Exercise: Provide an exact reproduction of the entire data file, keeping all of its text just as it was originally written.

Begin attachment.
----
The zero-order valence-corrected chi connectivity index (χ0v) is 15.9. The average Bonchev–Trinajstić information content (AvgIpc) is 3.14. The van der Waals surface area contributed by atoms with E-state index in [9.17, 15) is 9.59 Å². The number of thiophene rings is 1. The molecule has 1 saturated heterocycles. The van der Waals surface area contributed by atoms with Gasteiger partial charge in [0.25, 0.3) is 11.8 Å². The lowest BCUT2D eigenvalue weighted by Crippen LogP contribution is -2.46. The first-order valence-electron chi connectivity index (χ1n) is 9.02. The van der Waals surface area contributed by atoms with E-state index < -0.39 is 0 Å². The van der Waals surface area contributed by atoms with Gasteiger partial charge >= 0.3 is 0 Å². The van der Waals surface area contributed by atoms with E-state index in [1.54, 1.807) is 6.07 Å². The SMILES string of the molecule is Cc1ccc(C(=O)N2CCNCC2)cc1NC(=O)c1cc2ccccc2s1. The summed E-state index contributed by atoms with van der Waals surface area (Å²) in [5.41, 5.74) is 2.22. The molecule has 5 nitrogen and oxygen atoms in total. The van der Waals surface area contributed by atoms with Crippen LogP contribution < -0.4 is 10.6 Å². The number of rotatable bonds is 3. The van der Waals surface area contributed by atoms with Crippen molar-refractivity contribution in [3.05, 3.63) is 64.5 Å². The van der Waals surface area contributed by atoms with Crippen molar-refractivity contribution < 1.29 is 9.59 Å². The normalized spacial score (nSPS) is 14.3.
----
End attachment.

The zero-order valence-corrected chi connectivity index (χ0v) is 15.9. The average Bonchev–Trinajstić information content (AvgIpc) is 3.14. The van der Waals surface area contributed by atoms with E-state index in [9.17, 15) is 9.59 Å². The number of thiophene rings is 1. The molecule has 1 saturated heterocycles. The van der Waals surface area contributed by atoms with Gasteiger partial charge in [0.25, 0.3) is 11.8 Å². The lowest BCUT2D eigenvalue weighted by Crippen LogP contribution is -2.46. The first-order valence-electron chi connectivity index (χ1n) is 9.02. The van der Waals surface area contributed by atoms with E-state index < -0.39 is 0 Å². The van der Waals surface area contributed by atoms with Gasteiger partial charge >= 0.3 is 0 Å². The van der Waals surface area contributed by atoms with E-state index in [1.54, 1.807) is 6.07 Å². The SMILES string of the molecule is Cc1ccc(C(=O)N2CCNCC2)cc1NC(=O)c1cc2ccccc2s1. The summed E-state index contributed by atoms with van der Waals surface area (Å²) in [5.41, 5.74) is 2.22. The molecule has 5 nitrogen and oxygen atoms in total. The van der Waals surface area contributed by atoms with Crippen LogP contribution < -0.4 is 10.6 Å². The number of rotatable bonds is 3. The van der Waals surface area contributed by atoms with Crippen molar-refractivity contribution in [3.05, 3.63) is 64.5 Å². The van der Waals surface area contributed by atoms with Crippen molar-refractivity contribution < 1.29 is 9.59 Å². The normalized spacial score (nSPS) is 14.3.